My hand became my father's hand that day, for a second or two, as I lifted the fish, and I could feel his loneliness, my father's, like mine, a horse in a stall spooked by guttering candles, the popping and black smoke, the quivering flanks. And if a horse, in its loneliness, couldn't manage to speak, what difference did it make? What could he say? Tell a flickering candle Burn true? Then I thought of my mother, standing in a field with flames in her hair. She was surrounded by deer, statues in a circle around her.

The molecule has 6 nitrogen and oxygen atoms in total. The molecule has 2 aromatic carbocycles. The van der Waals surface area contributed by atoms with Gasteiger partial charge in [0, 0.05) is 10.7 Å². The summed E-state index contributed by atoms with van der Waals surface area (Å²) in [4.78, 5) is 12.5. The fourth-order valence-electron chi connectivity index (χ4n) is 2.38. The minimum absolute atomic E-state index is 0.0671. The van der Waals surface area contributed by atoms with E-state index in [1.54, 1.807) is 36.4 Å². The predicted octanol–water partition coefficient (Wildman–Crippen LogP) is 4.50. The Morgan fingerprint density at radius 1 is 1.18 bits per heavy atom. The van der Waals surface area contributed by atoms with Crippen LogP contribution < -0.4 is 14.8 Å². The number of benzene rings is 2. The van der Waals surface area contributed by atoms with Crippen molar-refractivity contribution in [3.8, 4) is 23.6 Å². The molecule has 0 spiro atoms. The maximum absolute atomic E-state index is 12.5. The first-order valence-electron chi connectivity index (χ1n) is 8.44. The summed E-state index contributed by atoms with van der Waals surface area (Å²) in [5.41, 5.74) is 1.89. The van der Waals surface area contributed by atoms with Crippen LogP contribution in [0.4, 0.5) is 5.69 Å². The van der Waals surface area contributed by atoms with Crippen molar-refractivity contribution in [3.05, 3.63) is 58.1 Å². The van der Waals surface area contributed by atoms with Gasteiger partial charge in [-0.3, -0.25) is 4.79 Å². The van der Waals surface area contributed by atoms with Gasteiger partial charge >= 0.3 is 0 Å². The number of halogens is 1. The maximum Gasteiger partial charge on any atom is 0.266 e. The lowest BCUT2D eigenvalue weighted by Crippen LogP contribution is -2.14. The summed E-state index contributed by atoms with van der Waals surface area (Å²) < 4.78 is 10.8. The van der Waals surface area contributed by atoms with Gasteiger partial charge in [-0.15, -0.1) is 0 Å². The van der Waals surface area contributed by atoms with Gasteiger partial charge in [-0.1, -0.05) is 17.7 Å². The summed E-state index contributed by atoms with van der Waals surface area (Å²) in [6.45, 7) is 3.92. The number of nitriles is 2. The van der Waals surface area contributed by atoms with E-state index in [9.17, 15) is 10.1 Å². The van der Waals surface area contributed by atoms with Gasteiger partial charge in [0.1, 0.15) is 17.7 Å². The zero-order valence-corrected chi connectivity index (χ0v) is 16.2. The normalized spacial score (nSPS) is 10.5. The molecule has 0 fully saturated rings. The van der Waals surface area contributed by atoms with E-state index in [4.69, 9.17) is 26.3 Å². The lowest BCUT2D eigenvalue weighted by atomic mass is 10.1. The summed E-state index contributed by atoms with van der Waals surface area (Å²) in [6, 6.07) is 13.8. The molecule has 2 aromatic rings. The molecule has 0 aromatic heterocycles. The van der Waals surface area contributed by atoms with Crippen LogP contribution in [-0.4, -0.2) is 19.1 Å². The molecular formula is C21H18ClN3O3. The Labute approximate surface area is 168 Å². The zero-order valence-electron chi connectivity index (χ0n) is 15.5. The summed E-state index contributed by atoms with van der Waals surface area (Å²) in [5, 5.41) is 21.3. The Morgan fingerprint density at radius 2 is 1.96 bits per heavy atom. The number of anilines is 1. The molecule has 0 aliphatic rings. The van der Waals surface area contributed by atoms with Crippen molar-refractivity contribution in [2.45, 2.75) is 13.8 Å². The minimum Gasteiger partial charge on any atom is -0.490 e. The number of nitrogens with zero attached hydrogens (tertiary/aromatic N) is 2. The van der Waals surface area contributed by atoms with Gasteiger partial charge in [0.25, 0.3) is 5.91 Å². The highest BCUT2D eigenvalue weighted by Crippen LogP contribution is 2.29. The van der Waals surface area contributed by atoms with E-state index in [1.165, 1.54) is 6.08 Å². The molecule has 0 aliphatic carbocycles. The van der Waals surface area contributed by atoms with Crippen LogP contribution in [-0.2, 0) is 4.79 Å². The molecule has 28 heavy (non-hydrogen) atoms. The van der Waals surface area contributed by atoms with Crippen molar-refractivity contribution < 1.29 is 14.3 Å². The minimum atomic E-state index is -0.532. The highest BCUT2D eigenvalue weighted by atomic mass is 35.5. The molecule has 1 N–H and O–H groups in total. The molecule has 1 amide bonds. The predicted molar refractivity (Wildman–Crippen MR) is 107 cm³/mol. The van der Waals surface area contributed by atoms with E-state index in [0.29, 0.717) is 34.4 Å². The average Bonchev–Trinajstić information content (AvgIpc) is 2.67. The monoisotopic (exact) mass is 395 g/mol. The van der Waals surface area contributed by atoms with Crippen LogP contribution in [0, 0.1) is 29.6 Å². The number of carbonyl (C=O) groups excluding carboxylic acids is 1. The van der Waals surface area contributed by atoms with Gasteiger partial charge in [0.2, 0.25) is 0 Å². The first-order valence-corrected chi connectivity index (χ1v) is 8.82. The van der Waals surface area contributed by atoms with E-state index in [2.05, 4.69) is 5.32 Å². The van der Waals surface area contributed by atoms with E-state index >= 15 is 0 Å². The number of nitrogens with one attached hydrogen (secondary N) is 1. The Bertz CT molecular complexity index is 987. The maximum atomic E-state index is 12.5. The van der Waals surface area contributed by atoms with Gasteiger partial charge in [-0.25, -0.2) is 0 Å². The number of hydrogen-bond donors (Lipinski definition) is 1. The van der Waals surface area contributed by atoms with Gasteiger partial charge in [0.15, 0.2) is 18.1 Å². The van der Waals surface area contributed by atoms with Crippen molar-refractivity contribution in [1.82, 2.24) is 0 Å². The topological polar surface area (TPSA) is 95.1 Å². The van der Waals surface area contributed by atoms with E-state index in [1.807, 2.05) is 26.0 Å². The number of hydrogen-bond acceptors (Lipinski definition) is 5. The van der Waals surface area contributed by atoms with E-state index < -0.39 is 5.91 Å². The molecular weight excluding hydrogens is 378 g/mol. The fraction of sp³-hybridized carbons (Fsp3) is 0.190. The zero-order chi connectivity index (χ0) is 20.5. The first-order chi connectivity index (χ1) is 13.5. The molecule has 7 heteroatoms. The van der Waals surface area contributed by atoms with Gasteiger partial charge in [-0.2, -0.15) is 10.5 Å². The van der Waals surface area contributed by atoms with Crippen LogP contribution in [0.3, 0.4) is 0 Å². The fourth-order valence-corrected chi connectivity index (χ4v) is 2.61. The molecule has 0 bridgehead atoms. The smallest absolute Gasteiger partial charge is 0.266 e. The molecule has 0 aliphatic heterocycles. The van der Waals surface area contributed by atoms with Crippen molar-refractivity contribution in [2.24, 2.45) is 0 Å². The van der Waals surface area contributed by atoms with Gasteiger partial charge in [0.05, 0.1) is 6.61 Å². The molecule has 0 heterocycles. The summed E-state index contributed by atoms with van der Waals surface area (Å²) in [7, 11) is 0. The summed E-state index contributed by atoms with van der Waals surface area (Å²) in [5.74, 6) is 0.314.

Reprinted from Arrow Pointing North with the permission of Four Way Books. Copyright © 2002 by David Dodd Lee. All rights reserved.